I was back in her room ten minutes later, determined to camp out there until I was finally convinced that Jade was going to be okay.
I woke up abruptly, panicked because I didn’t know where I was or why I didn’t recognize my surroundings.
“Where am I?” I called out in the dim light of what appeared to be a hospital room.
I gulped in deep breaths, trying to calm myself down, suddenly realizing that my whole body hurt.
“You’re okay,” Eli’s steady voice said as he came to the side of the bed. “You had an accident, sweetheart.”
Just his presence made my heart rate return to normal, and my fear dissolved when he reached out and grabbed my hand.
I remember. I was awake a few times. After I answered some questions for the nurse, I went right back to sleep.
Images of my fall from the rappel cliff flashed through my mind, followed by memories of excruciating pain. And then there was nothing. “I fell. All I remember is the pain,” I told him softly. My throat and my mouth were dry. “Can I have some water?”
“You can have any damn thing you want now that you’re talking to me,” he said in a low, raspy voice.
He held the water glass, and I drank my fill from the straw before I asked, “Are we in Montana?”
“No. We’re back in San Diego. You were flown to Billings first, and once you were stabilized, you were cleared to fly back here. You’ve been here for two days now. It’s been almost five days since the accident. They’re slowly cutting down your pain medication, so you’ll probably be more awake now.”
His face was close to mine after he sat down, and I squinted to see him. “You look awful,” I said.
Eli’s eyes were red, and his face looked ravaged with exhaustion.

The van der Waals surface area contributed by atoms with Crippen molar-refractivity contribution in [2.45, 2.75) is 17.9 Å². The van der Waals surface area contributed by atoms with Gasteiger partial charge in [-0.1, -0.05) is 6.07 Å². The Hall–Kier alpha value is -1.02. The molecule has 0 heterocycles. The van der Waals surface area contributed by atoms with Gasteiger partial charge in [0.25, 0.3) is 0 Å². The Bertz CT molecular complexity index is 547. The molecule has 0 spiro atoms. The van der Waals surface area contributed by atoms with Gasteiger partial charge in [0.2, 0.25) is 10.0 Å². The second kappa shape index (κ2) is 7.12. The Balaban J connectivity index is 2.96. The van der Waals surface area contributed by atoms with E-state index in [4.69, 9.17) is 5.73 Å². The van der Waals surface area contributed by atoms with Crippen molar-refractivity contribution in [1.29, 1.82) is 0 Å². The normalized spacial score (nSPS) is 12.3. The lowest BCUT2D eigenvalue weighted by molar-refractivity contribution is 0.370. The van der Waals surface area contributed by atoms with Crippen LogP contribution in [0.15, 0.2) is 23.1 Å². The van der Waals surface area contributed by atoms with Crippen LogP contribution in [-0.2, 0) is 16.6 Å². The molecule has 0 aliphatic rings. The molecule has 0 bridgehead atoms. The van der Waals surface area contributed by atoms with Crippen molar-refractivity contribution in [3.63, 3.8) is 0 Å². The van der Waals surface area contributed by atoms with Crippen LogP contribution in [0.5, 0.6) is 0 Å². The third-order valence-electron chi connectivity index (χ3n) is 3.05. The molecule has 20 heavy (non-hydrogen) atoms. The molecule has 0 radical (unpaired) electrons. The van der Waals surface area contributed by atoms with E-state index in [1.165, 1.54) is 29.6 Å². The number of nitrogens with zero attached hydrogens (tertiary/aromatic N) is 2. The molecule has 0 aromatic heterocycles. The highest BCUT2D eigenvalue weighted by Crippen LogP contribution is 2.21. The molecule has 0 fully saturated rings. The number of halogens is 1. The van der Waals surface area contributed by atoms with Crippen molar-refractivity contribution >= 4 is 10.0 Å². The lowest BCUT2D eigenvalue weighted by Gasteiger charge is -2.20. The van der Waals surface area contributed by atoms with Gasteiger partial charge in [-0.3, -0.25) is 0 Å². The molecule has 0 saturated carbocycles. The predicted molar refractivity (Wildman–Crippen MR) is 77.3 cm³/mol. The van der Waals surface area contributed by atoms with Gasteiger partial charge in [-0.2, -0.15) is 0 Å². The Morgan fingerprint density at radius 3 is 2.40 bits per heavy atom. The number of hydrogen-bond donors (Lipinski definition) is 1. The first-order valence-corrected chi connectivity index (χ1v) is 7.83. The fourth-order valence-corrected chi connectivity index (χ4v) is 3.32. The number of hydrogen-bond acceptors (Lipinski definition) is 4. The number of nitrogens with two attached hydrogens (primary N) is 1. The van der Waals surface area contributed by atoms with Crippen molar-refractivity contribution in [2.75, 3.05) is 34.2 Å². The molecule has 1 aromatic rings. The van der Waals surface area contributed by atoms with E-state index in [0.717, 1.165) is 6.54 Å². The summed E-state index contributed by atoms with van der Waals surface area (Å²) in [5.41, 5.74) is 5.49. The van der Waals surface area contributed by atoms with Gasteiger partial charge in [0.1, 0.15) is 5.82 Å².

He grinned at me. “You haven’t seen yourself. I think you look a hell of a lot more beat up than I do.”
“What did I injure?”
My whole body hurt, so I couldn’t really pin down my real injuries.
“You bruised just about everything,” he said grimly. “But the major stuff is a dislocated shoulder and you fractured your skull.”
“And I thought that rappel was pretty tame,” I muttered.
“It should have been. I’m so fucking sorry, Jade. I made you fall because I yelled at you. You would have been fine if I hadn’t startled you.”
A flash of memory revealed the moment when Eli had called out so loud that I’d faltered. “It wasn’t your fault,” I denied. “I was way too close to the edge. I saw a bald eagle, and I wanted a picture. I was already in an awkward position because I was trying to get my camera out. Being that unstable on the edge of a steep drop was my stupidity.”
“That’s why I yelled up to you. It was instinct. A bad one. You would have been okay if I hadn’t made you completely lose your balance,” he said stiffly.
I could hear the remorse in his voice, and I hated it. I reached out my hand to stroke his tight, whiskered jaw. “Don’t blame yourself because I was dumb. It was an accident. I assume I’m going to live?”
He nodded. “It’s going to take a couple of months for you to recover, but thank fuck you didn’t do any lasting damage. But you’re going to hurt.”
“It’s tolerable,” I told him. Now that I was over the initial shock of waking up in pain, it didn’t seem quite so bad anymore.
“Your head will heal. It was an uncomplicated linear fracture, so it will just take time. We were lucky.”